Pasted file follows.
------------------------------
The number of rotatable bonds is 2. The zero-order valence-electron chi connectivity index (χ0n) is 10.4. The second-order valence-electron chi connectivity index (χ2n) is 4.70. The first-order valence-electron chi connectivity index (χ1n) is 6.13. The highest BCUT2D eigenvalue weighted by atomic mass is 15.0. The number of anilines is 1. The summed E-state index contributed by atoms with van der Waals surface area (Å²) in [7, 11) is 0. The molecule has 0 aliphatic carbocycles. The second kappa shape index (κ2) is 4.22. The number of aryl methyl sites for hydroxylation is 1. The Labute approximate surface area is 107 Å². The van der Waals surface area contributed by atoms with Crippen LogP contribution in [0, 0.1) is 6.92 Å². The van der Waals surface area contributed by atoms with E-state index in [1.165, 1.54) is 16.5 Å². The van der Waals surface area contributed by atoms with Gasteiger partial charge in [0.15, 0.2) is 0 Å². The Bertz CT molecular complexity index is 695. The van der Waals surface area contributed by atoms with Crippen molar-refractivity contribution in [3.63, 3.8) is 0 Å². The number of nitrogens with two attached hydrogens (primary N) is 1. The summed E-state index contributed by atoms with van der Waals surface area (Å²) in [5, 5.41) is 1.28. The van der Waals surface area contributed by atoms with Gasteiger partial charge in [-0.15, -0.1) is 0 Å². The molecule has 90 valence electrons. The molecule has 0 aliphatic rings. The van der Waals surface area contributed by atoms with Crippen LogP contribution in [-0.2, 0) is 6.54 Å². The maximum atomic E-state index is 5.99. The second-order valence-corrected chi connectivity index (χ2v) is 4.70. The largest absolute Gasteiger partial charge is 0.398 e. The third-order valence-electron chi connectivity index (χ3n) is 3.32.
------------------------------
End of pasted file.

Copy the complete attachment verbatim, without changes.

The number of rotatable bonds is 2. The zero-order valence-electron chi connectivity index (χ0n) is 10.4. The second-order valence-electron chi connectivity index (χ2n) is 4.70. The first-order valence-electron chi connectivity index (χ1n) is 6.13. The highest BCUT2D eigenvalue weighted by atomic mass is 15.0. The number of anilines is 1. The summed E-state index contributed by atoms with van der Waals surface area (Å²) in [7, 11) is 0. The molecule has 0 aliphatic carbocycles. The second kappa shape index (κ2) is 4.22. The number of aryl methyl sites for hydroxylation is 1. The Labute approximate surface area is 107 Å². The van der Waals surface area contributed by atoms with Crippen LogP contribution in [0, 0.1) is 6.92 Å². The van der Waals surface area contributed by atoms with E-state index in [1.165, 1.54) is 16.5 Å². The van der Waals surface area contributed by atoms with Gasteiger partial charge in [0.15, 0.2) is 0 Å². The Bertz CT molecular complexity index is 695. The van der Waals surface area contributed by atoms with Crippen molar-refractivity contribution in [3.63, 3.8) is 0 Å². The number of nitrogens with two attached hydrogens (primary N) is 1. The summed E-state index contributed by atoms with van der Waals surface area (Å²) in [5, 5.41) is 1.28. The van der Waals surface area contributed by atoms with Gasteiger partial charge in [-0.15, -0.1) is 0 Å². The molecule has 90 valence electrons. The molecule has 0 aliphatic rings. The van der Waals surface area contributed by atoms with Crippen LogP contribution in [-0.2, 0) is 6.54 Å². The maximum atomic E-state index is 5.99. The second-order valence-corrected chi connectivity index (χ2v) is 4.70. The largest absolute Gasteiger partial charge is 0.398 e. The third-order valence-electron chi connectivity index (χ3n) is 3.32.